Asian central banks had managed to buck the trend of monetary policy tightening globally so far. However, now it appears that central banks in Asia are scrambling to catch up because they have to defend their currencies that are weakening and quell the rise in inflation.
The Indonesian central bank remains the last dove remaining in emerging Asian markets. Analysts suspect that it will be the next to hike up its interest rates on Thursday, as the central bank’s policymakers rush to convince investors that they are dealing with the rise in prices.
Last week, the markets were taken by surprise when central banks in the Philippines and in Singapore made unscheduled announcements of tightening their respective monetary policies and hiking up the interest rates. This underlined the rising urgency amongst policymakers to take action in order to deal with rising prices.
The Asia market
Last June, the US Federal Reserve kicked off its timeline for tightening monetary policy in the country. This had resulted in the rest of the world, as well as emerging markets, following suit and doing the same. However, in all of this, Asia is the one that has been lagging behind.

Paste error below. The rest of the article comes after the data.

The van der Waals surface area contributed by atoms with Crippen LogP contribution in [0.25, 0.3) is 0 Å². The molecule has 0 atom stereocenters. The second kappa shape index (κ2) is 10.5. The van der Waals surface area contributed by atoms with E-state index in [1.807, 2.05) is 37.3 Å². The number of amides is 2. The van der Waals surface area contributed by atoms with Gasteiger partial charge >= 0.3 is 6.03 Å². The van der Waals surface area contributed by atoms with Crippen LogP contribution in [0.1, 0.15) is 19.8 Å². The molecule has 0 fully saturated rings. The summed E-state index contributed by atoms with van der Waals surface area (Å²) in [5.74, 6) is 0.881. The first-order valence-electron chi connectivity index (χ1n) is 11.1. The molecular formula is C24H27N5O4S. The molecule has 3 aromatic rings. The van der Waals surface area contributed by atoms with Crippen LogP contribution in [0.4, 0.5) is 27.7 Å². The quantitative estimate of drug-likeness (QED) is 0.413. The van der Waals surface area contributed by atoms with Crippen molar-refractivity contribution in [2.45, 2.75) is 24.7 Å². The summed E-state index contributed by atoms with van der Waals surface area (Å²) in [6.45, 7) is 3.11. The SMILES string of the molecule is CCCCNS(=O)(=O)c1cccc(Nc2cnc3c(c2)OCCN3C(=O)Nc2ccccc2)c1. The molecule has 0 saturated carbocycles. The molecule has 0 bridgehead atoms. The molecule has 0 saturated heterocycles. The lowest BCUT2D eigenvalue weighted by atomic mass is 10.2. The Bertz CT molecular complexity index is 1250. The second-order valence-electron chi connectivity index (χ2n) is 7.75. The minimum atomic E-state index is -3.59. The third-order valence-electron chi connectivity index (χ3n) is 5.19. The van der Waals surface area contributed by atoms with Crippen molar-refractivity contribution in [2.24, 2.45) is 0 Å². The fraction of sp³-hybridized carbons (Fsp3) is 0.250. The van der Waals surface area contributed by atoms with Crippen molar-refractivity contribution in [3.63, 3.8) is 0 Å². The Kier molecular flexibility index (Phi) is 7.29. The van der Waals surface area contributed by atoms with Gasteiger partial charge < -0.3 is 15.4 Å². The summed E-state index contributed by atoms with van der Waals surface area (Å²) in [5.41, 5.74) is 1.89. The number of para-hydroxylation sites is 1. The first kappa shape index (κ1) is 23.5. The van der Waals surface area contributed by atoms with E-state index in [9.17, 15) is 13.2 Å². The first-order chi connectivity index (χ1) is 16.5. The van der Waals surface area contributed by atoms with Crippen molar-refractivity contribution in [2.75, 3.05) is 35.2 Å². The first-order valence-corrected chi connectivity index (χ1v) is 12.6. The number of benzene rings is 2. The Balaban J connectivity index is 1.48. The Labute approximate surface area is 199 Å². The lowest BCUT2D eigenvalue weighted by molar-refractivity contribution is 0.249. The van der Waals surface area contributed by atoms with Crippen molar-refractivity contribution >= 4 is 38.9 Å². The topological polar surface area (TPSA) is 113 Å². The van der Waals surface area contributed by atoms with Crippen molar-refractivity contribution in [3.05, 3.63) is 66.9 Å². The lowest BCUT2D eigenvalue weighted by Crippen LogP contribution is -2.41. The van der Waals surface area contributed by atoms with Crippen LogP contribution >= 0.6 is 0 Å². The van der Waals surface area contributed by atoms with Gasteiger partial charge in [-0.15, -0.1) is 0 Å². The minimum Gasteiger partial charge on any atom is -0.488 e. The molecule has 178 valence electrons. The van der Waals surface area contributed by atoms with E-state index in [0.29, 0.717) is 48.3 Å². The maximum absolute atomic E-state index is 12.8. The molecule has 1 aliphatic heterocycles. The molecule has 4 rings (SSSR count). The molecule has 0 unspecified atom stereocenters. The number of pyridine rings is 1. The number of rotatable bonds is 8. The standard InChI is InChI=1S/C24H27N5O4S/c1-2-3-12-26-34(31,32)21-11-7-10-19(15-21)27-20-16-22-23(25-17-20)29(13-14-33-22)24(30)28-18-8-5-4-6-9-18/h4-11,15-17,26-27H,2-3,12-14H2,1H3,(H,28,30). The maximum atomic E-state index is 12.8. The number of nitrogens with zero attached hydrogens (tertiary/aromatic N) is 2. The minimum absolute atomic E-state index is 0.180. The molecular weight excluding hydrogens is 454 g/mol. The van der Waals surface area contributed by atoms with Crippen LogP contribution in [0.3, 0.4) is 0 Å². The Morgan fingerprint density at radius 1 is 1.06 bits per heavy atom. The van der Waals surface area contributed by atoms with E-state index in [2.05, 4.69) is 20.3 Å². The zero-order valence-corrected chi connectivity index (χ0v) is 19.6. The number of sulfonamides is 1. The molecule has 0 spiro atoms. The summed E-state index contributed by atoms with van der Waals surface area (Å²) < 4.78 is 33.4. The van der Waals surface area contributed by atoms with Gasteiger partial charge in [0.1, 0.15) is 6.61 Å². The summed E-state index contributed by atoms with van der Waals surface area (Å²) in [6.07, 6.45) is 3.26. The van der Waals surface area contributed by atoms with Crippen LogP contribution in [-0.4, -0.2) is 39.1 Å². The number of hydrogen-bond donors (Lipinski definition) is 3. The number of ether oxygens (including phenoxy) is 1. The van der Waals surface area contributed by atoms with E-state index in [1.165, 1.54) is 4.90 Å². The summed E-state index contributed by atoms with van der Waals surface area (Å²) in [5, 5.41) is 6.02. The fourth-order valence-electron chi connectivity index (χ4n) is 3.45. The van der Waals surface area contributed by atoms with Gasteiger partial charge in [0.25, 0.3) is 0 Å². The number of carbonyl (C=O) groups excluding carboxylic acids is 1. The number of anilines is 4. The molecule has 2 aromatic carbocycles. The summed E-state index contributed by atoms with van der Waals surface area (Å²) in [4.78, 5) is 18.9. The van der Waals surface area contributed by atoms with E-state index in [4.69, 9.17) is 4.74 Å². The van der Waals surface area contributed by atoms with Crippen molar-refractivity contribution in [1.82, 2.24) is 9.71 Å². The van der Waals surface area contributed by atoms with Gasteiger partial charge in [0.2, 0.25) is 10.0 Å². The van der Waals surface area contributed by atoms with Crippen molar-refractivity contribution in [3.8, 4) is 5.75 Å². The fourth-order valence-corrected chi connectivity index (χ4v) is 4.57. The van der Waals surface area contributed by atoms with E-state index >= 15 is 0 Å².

Most of the Asian central banks were able to maintain a dovish stance because inflation was significantly subdued in the country. Plus, they were also looking to support the economy during its recovery from the pandemic. But, this only ended up in capital outflows and weakening currencies. Plus, global price pressures were exacerbated because of the Russian invasion of Ukraine.
The Monetary Authority of Singapore’s (MAS) managing director, Ravi Menon said that central banks had been slow to act because not many people saw this coming. Even the markets did not see it because inflation has surged very quickly. The rise was extremely fast and many did not see it coming, as they believed that the risks were bigger in terms of growth.
Currencies and bonds pay the price
The brunt of the change in the economic environment has affected currencies and bonds the most. The worst blow was dealt to the Philippine peso, which has declined by almost 10% year-to-date and is close to a value of 56.53 against the US dollar, which is its lowest in 17 years.
Its government bond yields have gone up by 200 basis points since the beginning of the year. There has been a more than 10% decline in the Thai baht in 2022 and the country lost $816 million in June, which ended its five-month investment streak in equities.
Most of the selling has occurred because of the rise in the US dollar and Treasury yields, which are beyond the control of domestic policymakers. This has given Asia the perfect excuse for delaying rate hikes.
But, now it appears that central banks are no longer able to ignore the rising oil and food prices. This month saw Indonesia and Thailand’s inflation numbers reach multi-year highs.